The History of Feminism

Posted By on March 24, 2012

From Visionary Womanhood:

There isn’t a woman alive today who has not been impacted and affected by the philosophy of feminism.  Feminism began as a small movement of radical extremists sharing their viewpoint on what they believe is true feminism.  Their view has become the norm in our culture today and has worked its way into our homes and churches.

Feminism is not just about being for women.   It is a complete worldview.  What is fascinating is how quickly this worldview spread in such a short amount of time and how it has affected our culture in so many ways.

Betty Friedan, one of the founders of the modern feminist movement, viewed the differences between men and women as weaknesses.  She was bothered that women were staying home and not using their education.  They were “just” housewives and mothers.  She took a survey of women at her 15 year college reunion to see if they were satisfied with their lives and concluded that women were not happy and satisfied.  Friedan’s opinion was that the only way all women could truly be fulfilled was to go into the workforce and be like men.

According to Friedan, the sphere of women was, “kitchen, church and home.”  If women could be like men and have a “serious” career, they would find fulfillment.  Women were looked at as subservient.  They were the child bearers, so they were stuck at home raising  children.  Friedan viewed women’s differences as weaknesses, but as weaknesses that could be overcome.

Read the full piece HERE. The whole notion that the wife/mother at home isn’t using her brains or doing anything important just leaves us shaking our heads. It’s such a backwards, antiquated Marxist idea, but feminism can’t let go of it. This is the age of Etsy, for goodness’ sake! The household economy is roaring along strongly, thanks to families where wives and daughters are vitally important producers at home while also managing meals, keeping clothes mended, and demonstrating hospitality. More on this later. I’ve had an article brewing for months, but little time to sit down and work on it while being part of a busy, bustling household in Kenya. Real life at home is vibrant, rich, and fulfilling, folks!

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About The Author

Jennie is the wife of Matthew and mother of ten children, all of whom keep the household bubbling with life, learning, and levity. Jennie co-founded LAF in 2002 with Lydia Sherman and has been delighted to hear from women all over the world who enjoy their femininity and love to cultivate womanly virtues.

Comments

4 Responses to “The History of Feminism”

  1. kfredlu says:

    While there has certainly been some missteps in the history of feminism, this post seems to equate that history with contemporary views. (What movement has not made mistakes? Has not been victim to the context of their times?) As a feminist who was raised by a stay a home mother who was also a feminist, my own history directly contradicts this post. My mother made the choice to quit her career in order to care for my brother and I. I am thankful that she made that decision every day of my life. However, the choice my mother made is not for every woman. Some women are not happy as stay at home moms just as others are not happy leaving their children at home while they go to work. In my opinion, feminism strives to ensure that all women have the opportunity to make the choice to stay at home or to work. Both choices should be valued and respected in the same ways by all women.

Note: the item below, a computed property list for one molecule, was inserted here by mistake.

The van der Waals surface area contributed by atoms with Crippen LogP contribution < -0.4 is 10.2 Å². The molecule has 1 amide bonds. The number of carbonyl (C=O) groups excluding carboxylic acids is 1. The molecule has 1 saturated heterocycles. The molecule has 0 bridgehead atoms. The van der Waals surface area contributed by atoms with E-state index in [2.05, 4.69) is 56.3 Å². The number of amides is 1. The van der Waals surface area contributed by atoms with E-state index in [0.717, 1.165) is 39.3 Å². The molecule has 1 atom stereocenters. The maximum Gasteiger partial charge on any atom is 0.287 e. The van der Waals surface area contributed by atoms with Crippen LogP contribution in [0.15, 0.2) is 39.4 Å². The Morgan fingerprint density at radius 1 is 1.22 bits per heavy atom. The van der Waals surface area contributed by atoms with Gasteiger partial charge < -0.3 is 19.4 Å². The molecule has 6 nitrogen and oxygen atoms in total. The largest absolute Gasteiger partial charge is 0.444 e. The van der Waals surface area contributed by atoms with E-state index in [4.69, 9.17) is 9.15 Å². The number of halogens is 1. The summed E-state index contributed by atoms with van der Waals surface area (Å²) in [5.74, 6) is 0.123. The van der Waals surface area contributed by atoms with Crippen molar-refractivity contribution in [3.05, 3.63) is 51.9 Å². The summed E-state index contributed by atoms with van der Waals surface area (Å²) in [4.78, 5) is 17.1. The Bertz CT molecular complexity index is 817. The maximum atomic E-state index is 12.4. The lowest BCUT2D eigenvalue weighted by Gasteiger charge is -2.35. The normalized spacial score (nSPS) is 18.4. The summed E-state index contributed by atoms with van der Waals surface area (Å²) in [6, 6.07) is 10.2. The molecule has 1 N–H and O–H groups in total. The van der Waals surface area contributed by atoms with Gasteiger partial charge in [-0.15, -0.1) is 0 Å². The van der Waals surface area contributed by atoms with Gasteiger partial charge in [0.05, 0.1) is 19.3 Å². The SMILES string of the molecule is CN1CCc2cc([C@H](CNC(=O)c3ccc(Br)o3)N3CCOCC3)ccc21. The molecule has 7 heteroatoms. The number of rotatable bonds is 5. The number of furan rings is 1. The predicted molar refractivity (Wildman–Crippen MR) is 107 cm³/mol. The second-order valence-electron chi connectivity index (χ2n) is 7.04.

2. kfredlu, it’s not just “missteps” here and there that are troubling — it is the long, steady march feminism has made from the beginning to destroy marriage and the biblical family model. Please see “You Don’t Know Feminism” for a walk through feminism in the words of its greatest champions. Feminism isn’t about choice — it’s about forcing women to choose its path by making it more and more difficult to choose anything else. Just look at what feminists did through “no-fault divorce” and destroying the idea of the living wage for single-income families. No one here says women cannot choose a career. Each person must make that decision for herself. You can’t make a law that changes the heart. What we oppose is feminists insisting that the rest of us who do not choose the career path fund their lifestyle through burdensome regulations (like taxpayer-funded childcare). If I want to stay at home, I must not only budget to live on one income, but I must see my husband fork over his tax money to go to government programs that subsidize childcare for those with two sources of income. How does that “value” or “respect” my choice to make home and family my career?

  3. sgtswife03 says:

    I just wrote a blog post last night on what feminism did to make me a contentious wife. It wasn’t all “feminism” really, but a small feminist idea that caused me to think I had to improve my husband, and that me as a woman had needs more “noble” than his, and how this almost destroyed our marriage. feminism has far reaching arms….
    http://www.infaithandpurity.blogspot.com/2012/04/contentious-wife.html

  4. Independent says:

    sgtswife03, i read your blog and that is really inspiring for even men. I can’t tell you how many women, especially Christian ones i come across who are like you wrote about. Women are human too and really need the soul food you got to help them learn how to be noble, desirable women. Anyways loved your story and i wish you and your family all the best.

    Thanks to websites like this that help bring that soul food for women to learn how to be women of Christ and noble for men. I think Men need stuff like this too but most of what men get is just shaming tactics and insults so men have learned to ignore it even if the message is on the right track.

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